- WASHINGTON (AP) -- Doctors still don't know the best way to treat or even
diagnose attention deficit disorder in children -- even though more than
a million children now take powerful drugs to control their hyperactive
behaviour, according to the National Institutes of Health.
- In a report issued Wednesday, a panel
of experts selected by the NIH called attention deficit disorder a "profound
problem" that may affect three per cent to five per cent of all American
schoolchildren and costs schools more than $3 billion US.
- But a consistent, proven method of diagnosing
and treating the disorder remains elusive, the experts said.
- "There is no current validated diagnostic
test for" the disorder, said Dr. David Kupfer, a University of Pittsburgh
psychiatry professor and chairman of the panel.
- Some treatments are effective in the
short term -- principally drugs such as Ritalin -- but no studies have
examined their effect on children who take them for more than 14 months,
- Attention deficit disorder, or ADD, also
known as attention deficit hyperactivity disorder, usually is diagnosed
in school-age children, often as the result of a child's disruptive behaviour.
- Symptoms include the inability to sit
still for reading, study or even to watch television. Often a child cannot
play in group games and will act on inappropriate impulses.
- Yet defining precisely what constitutes
ADD is difficult, said Dr. Mark Vonnegut, a pediatrician and panel member
from Quincy, Mass.
- "The diagnosis is a mess but we
all believe we are dealing with a serious core problem."
- For professionals who spend much time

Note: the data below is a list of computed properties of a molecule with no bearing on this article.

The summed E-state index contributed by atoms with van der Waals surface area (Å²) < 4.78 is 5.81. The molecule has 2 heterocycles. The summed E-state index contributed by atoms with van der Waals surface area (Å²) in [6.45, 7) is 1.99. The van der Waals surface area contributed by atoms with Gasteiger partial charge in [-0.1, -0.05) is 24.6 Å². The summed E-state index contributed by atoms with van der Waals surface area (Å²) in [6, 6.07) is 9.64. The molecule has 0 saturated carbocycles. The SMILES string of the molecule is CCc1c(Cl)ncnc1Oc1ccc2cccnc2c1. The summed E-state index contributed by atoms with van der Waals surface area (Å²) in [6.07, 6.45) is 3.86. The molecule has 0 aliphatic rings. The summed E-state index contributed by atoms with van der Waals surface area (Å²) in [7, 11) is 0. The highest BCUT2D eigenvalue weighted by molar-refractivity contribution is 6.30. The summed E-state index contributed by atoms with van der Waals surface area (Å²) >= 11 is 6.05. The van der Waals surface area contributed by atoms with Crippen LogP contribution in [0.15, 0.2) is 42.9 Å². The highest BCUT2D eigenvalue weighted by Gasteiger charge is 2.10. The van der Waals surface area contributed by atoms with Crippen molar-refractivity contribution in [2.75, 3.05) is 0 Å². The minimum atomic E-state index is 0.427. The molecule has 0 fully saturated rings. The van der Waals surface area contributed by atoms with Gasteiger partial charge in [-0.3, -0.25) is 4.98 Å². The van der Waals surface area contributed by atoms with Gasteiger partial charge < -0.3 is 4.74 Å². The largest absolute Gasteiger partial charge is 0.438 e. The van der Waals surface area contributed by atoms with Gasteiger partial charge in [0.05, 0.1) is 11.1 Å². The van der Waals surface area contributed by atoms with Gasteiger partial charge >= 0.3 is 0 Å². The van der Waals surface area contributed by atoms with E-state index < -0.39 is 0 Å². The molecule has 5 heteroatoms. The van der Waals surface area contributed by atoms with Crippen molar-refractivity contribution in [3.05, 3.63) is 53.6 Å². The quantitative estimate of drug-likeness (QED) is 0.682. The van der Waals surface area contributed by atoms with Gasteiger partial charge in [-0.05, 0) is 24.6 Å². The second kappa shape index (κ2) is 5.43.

around children, he said, "these kids stick out like a sore thumb."
- Nonetheless, Janis Ferre of the Utah
Governor's Council for People with Disabilities, also on the panel, said
there's wide inconsistency in how a diagnosis is made. "This results
in over-diagnosis and under-diagnosis," she said.
- Panel member Donald Berry of Duke University
Medical Centre said he thought Ritalin and other powerful, mind-altering
drugs are prescribed too often for children, criticizing the lack of studies
on the drugs' long-term effects.
- "There is no gold standard for therapy,
so it is difficult to look at the prescribing practice and say what is
appropriate or not appropriate," said panel member Dr. Robert Baltimore
of the Yale University School of Medicine.
- The president of a leading advocacy group,
Children and Adults with Attention Deficit Disorders, said she was pleased
the report confirms "that ADD is a serious disorder with potentially
devastating consequences whose effects extend into adulthood." But
the report clearly shows the need for "a more consistent system for
diagnosis and for treatment," said Mary Robertson of Lexington, Ky.
- Among the panel's conclusions:
- --Although Ritalin and other therapies
may correct classroom behaviour problems, there's no evidence that such
correction improves a child's academic performance.
- --Although there is no independent, validated
test for ADD, some "well-tested diagnostic interview methods"